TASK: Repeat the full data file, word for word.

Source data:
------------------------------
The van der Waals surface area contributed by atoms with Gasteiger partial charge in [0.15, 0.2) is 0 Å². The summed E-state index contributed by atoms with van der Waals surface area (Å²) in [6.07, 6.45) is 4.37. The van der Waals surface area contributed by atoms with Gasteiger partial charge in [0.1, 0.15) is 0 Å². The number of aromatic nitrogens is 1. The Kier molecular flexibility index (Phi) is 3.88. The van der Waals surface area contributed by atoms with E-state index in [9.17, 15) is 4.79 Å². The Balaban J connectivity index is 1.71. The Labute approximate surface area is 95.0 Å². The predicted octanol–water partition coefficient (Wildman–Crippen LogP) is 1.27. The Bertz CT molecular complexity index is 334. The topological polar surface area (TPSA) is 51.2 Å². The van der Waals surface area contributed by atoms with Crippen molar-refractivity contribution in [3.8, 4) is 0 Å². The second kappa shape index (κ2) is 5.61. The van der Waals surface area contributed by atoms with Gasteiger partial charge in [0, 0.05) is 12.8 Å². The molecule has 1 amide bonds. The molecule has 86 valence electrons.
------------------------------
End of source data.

The van der Waals surface area contributed by atoms with Gasteiger partial charge in [0.15, 0.2) is 0 Å². The summed E-state index contributed by atoms with van der Waals surface area (Å²) in [6.07, 6.45) is 4.37. The van der Waals surface area contributed by atoms with Gasteiger partial charge in [0.1, 0.15) is 0 Å². The number of aromatic nitrogens is 1. The Kier molecular flexibility index (Phi) is 3.88. The van der Waals surface area contributed by atoms with E-state index in [9.17, 15) is 4.79 Å². The Balaban J connectivity index is 1.71. The Labute approximate surface area is 95.0 Å². The predicted octanol–water partition coefficient (Wildman–Crippen LogP) is 1.27. The Bertz CT molecular complexity index is 334. The topological polar surface area (TPSA) is 51.2 Å². The van der Waals surface area contributed by atoms with Crippen molar-refractivity contribution in [3.8, 4) is 0 Å². The second kappa shape index (κ2) is 5.61. The van der Waals surface area contributed by atoms with Gasteiger partial charge in [0, 0.05) is 12.8 Å². The molecule has 1 amide bonds. The molecule has 86 valence electrons.